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Getinge Gets Another CE Mark Suspension

The company has been given three months to adhere to the required corrective actions for its Cardiosave intra-aortic balloon pump.

Amanda Pedersen

March 29, 2023

2 Min Read
quality control failure concept illustrated by a rejection stamp
Image credit: MarkPiovesan / iStock via Getty Images

Getinge's regulatory troubles deepened this week with another CE mark suspension, this time for the intra-aortic balloon pumps (IABPs) that is part of a class I recall in the United States.

In recent months the Gothenburg, Sweden-based medical device manufacturer has faced supply chain issues, sterile packaging problems, two previous CE mark suspensions, and the FDA class I recall.

Getinge said the notified body for certification services, TÜV SÜD, has decided to suspend the CE-certificate for its Cardiosave intra-aortic balloon pump, effective immediately. The company has been given three months to adhere to the required corrective actions. The suspension is based on concerns related to risk management, post market surveillance and vigilance, as well as information pertaining to timeliness of field safety corrective actions.

During the three months, Getinge will not be able to provide balloon-pumps to customers requiring CE certificate, which represents about 70 million Swedish krona (or $6.7 million) of the annual sales of the Cardiosave pumps. The temporary suspension does not impact devices already on the market or in distribution, the company said. Balloons and spare parts are not affected.

"Getinge is aware of the severe situation this suspension puts on healthcare providers and critically ill patients," Getinge stated. "The company is in dialogue with TÜV SÜD and working urgently to minimize the impact on patients. All affected customers will receive communication from Getinge."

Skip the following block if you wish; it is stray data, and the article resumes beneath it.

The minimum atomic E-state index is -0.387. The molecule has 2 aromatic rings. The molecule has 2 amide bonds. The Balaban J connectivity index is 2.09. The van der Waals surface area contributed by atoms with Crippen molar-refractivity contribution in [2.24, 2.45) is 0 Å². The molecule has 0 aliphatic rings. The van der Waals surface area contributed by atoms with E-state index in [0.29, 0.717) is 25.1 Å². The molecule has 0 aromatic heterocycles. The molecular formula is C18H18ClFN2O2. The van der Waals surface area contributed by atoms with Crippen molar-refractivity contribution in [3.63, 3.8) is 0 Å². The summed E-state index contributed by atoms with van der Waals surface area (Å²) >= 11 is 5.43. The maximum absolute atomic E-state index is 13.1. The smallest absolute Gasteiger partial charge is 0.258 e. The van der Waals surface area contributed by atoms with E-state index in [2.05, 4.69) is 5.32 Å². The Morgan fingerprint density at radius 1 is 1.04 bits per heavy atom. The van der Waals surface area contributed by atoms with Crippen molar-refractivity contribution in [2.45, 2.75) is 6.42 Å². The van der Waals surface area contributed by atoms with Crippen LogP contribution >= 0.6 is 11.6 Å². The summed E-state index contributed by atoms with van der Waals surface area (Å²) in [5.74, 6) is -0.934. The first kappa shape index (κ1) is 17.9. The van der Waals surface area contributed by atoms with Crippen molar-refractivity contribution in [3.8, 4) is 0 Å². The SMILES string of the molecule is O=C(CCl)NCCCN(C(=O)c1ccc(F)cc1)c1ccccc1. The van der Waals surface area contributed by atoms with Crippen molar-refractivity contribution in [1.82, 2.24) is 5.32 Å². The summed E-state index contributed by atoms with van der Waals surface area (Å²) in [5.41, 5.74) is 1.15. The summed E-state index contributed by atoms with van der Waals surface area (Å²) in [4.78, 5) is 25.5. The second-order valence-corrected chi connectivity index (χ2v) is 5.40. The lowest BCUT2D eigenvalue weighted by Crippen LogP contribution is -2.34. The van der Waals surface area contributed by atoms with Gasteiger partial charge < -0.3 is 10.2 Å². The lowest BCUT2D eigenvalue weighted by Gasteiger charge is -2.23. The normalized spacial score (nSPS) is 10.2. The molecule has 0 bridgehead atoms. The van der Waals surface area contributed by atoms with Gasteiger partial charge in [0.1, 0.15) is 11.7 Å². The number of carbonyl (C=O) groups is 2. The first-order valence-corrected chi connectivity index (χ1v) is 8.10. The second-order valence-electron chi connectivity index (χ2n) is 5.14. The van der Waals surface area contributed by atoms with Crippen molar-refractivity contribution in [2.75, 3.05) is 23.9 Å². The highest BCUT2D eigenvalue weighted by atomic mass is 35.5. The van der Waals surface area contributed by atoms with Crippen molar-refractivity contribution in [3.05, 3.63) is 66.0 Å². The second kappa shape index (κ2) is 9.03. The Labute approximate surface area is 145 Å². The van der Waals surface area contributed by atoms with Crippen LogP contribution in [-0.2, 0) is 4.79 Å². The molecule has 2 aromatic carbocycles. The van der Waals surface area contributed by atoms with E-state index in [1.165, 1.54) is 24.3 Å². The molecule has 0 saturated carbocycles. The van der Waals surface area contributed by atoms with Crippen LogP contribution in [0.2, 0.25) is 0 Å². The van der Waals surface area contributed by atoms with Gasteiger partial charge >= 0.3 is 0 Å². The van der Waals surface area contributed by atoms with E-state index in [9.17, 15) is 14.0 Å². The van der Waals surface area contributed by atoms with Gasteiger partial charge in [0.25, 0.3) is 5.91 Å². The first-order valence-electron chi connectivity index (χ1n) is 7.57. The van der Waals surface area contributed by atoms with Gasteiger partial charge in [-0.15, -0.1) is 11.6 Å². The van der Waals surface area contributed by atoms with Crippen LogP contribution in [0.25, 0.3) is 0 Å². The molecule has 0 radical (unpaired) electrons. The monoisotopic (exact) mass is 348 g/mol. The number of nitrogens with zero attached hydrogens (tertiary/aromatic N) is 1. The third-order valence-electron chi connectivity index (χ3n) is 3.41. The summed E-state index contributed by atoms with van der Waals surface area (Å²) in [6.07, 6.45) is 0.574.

The company said it does not expect the financial impact of this action to be material, based on the information it has today.

Getinge recently recalled its Cardiosave Hybrid IABPs and Cardiosave Rescue IABPs from the U.S. market because the coiled cable connecting the display and base on some units may fail, causing an unexpected shutdown. This shutdown will occur without warnings or alarms to alert the user. Once the error occurs, the coiled cord needs to be replaced for the device to work again. The issue may occur in units distributed before July 24, 2017, according to the recall notice FDA posted last week.

The Cardiosave Hybrid IABP and the Cardiosave Rescue IABP are electromechanical systems used to inflate and deflate intra-aortic balloons. These systems provide temporary support to the left ventricle through counter pulsation. Once the balloon is positioned in the aorta, the pump is set to work in synchrony with the electrocardiogram or arterial pressure waveform to make the balloon inflate and deflate at the right time during the cardiac cycle. Cardiosave IABPs are indicated for acute coronary syndrome, cardiac and non-cardiac surgery, or complications of heart failure in adults. They are used in healthcare facilities.

FDA said an unexpected pump shutdown and any interruption to therapy that occurs can lead to unstable blood flow (hemodynamic instability), organ damage, and/or death, especially for people who are critically ill and most likely to receive therapy using these devices.

About the Author(s)

Amanda Pedersen

Amanda Pedersen is a veteran journalist and award-winning columnist with a passion for helping medical device professionals connect the dots between the medtech news of the day and the bigger picture. She has been covering the medtech industry since 2006.

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